Beyond the permanent exhibits, the museum is also a frequent stop for headline-grabbing traveling exhibits from around the country; with multiple exhibits coming through every year, no visit is likely to be the same as the last. The center also houses learning areas suited to even smaller guests: in KidSpace, ages 3–6 splash in a water play area, partake in story time, experiment with a wall of magnetic balls, and test their object recognition in searching activities designed by I Spy author Walter Wick. Beyond the exhibits, a state-of-the-art 3D digital theatre screens science-focused films, and four educational labs host special events such as summer exploration camps and experiments in cootie vaccination. An on-site café, meanwhile, keeps visitors fueled with dishes made from organic, locally sourced ingredients. All of this academic adventure unfold in the center's sleek building, which honors its green architecture with a rooftop garden boasting panoramic views of Hartford.
Founded in 1975, Real Art Ways is one of the United States' leading innovative contemporary-arts organizations. The cinema at Real Art Ways screens first-run and classic independent films seven nights a week for the viewing pleasure of card-carrying art haus-ers and visually starved celluloid fanatics alike ($9 for non-members, $5 for members). Leave the distracting 4G smart-toaster at home to put all the focus on Life 2.0, a thought-provoking film about human interaction in the digital age. Vintage hits like the horrifying Japanese 1977 flick House and the slightly less-horrifying 1955 Guys and Dolls share silver-screen space with surprising ease. Visit the calendar for a full list of show times.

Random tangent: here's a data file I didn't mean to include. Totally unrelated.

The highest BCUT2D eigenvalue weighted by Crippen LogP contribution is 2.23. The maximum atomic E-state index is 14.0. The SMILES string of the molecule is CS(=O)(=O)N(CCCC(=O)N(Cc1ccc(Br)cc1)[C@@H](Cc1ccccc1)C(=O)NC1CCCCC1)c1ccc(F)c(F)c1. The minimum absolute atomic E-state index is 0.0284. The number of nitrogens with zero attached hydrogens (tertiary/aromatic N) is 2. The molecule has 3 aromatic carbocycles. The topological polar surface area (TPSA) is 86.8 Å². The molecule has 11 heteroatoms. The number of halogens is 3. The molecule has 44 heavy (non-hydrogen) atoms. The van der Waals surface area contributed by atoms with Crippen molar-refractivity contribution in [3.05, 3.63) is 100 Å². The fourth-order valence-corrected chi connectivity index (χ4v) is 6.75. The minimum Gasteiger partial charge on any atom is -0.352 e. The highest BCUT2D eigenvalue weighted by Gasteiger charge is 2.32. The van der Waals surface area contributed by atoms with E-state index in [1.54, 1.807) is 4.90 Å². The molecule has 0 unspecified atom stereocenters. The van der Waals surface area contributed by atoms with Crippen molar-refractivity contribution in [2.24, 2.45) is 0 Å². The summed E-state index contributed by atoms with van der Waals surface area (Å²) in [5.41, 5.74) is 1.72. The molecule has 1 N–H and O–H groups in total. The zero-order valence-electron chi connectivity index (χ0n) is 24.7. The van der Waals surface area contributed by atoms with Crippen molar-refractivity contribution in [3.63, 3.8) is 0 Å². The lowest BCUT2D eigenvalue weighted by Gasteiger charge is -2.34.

In the fall of 2003, Bryan was working as a successful business analyst. He had a great job, had recently purchased his own house, and adopted his new best friend, Tuckerman. Bryan struggled leaving his 9-pound black-lab puppy at home when he went to work and grew weary of his unfulfilled search for a place with compassion, knowledge, and resources for him and his new pooch. Hoping to fill that gap in the community, Bryan opened Appalachian Tails Pet Company in 2005. He recruited staff members who matched his passion for pet care. Together, they opened a pet-nutrition center stocked with high-quality pet food backed by a satisfaction guarantee, toys and snacks for cats and dogs, and an aquatic center that houses African cichlids, fancy guppies, and misguided swedish fish. The pet-friendly facility, which houses more than 10,000 products, also stocks food, toys, and accessories for ferrets, hamsters, birds, and reptiles.
At Lutz Children's Museum, curious young ones aged 2 to 10 explore rotating hands-on exhibits to soak up knowledge and stoke imagination flames. Dismount aluminum covered wagons and kick off a terra firma cultural journey at the main street exhibit, which depicts a World War II-era American village, including a detailed shop and school. Meanwhile, the farm exhibit vividly displays 19th-century Connecticut farm life, where kids can collect eggs from hens, climb in a hayloft, milk the resident cow, or psychoanalyze their moos. Colorful works decorate the halls of the children's art gallery, which occasionally features the creative work of professional artists, while cuddleful perks await visitors of the rescued live animals, where a chinchilla named Bounce currently prowls the grounds alongside about 50 other cute creatures.